Timeless masterpieces at the Museo Enzo Ferrari

We all have our favourite Ferraris from the past 70 years, now Ferrari shows us the company’s favourites.

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The Museo Enzo Ferrari in Modena is one of the three Ferrari museums accessible through a single ticket.

The Museum's exhibition takes visitors back to the roots of the iconic Italian marque through thematic exhibitions that tell the story of Ferrari’s founding father and showcases some of the most exclusive cars ever built.

Since March 2019, the current Timeless Masterpieces exhibition awaits visitors with some of the most elegant cars in the history of the marque on display.

The exhibition focuses on Gran Turismo and sports models, both for their iconic value and for the important role they played in the stylistic revolution of the Ferrari brand, giving shape to the aesthetic vision of their respective eras and leaving their mark on the automotive industry and beyond.

Around the cars, the walls display objects, works of art and images of famous faces in chronological order from the various eras.

The exhibition aims to offer a view on automotive design from a different perspective, as an expression of broader creative and cultural movements, with a streamlined style that has been growing and developing since the thirties.

Every hour, there is a special thematic show projected to the main wall of the museum hall.

The 166 Inter from 1948 and the 750 Monza from 1954 were chosen to open the exhibition, two seductive symbols of the post-war economic boom. The 166 also marks the birth of the Ferrari car company as a mean to finance Enzo Ferrari’s passion for racing.

The 166 received a lot of limelight last year, museums and exhibitors used the occasion of the 70th anniversary to showcase the first-generation 166s. Back then the model name referred more to the engine, spawning a wide range of bodyworks, and even the 166 Inter designation covered a wide range of models by today’s standards.

Next up was a Ferrari 212 Inter, that replaced the 166 and 195 Inter grand tourers in 1951, and continued the success of the brand.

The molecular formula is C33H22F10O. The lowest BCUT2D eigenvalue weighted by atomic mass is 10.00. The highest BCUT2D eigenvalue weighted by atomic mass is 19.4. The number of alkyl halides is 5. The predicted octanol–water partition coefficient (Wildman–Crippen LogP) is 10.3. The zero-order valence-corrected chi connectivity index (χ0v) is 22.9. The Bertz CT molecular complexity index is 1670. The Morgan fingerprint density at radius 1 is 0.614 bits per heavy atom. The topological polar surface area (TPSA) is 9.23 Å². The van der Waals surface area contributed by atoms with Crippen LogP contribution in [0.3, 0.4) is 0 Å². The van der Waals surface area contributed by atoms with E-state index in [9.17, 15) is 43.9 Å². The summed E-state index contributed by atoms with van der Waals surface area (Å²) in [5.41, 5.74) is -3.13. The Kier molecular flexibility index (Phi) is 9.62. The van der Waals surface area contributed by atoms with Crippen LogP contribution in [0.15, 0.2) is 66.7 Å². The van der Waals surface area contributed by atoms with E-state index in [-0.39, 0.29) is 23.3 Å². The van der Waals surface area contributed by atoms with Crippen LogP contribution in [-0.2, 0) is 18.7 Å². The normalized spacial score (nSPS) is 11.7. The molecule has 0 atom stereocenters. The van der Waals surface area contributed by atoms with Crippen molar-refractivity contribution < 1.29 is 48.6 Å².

The exhibition showcases a beautiful bicoloured bodywork designed by Vignale, one of my personal favourites.

The 250 California from 1957 continues this legendary series, followed by the 250 GTO from 1962 that is among the favourites of multi-million dollar auctions, last year one was bought for 70 million dollars.

The brown 250 GT Berlinetta Lusso is also a great car of its era, even if I recall more beautiful versions, that were showcased in last years Ferrari 70 anniversary exhibitions.

The Green 275 GTB was also an iconic piece of machinery.

The top of the line V12 two-seater grand touring coupé was produced between 1964 and 1966. The cool GTB acronym stands for Gran Turismo Berlinetta.

The classic line-up is closed by a steel blue 330GTC.

A more modern 365 GTS4 from 1969 (commonly referred to as Daytona) ensures the continuity to the modern era.

This is the era of super and hypercars, the exhibition, however, does not take that easy road (there will quite a few hypercars in the article on the Scuderia Museum).

Instead, the post-1990 cars include many special editions built based on series production cars.

Some of them are actually standard spec cars, like the 456M GT from the '90s, a fairly recent Ferrari California from 2008 and the GTC4Lusso from the current model range.

Others are special editions to commemorate particular events, like the 612 Sessanta created for the 60th anniversary of the Ferrari car company.

The 2005 Ferrari Superamerica was a sort of a Targa version of the 575M Maranello with an electrochromic glass roof.

Total production of 559 cars ensured the exclusivity of the model.

The exhibition is concluded by an extraordinary piece of machinery, the Ferrari Monza SP1 revealed last year. I saw the car at the Ferrari stage of the Paris Motor Show, but could not get that close due to premature closure of Hall 1.

This innovative reinterpretation of the classic Barchetta cars of the fifties also introduces a new concept of special limited series cars baptised as Icona.

These models eloquently demonstrate how a car can become a universal and eternal symbol of beauty.

Now that I showed you the best Ferraris according to the company, time to voice your opinion:

The Museo Enzo Ferrari is equipped with a wide range of auxiliary services from cafeteria and souvenir shop to simulators.

The museum ticket also provides entrance to the Ferrari Engine museum next door, and it is advisable to opt for a joint ticket that also opens the gates of the Scuderia museum in Maranello.

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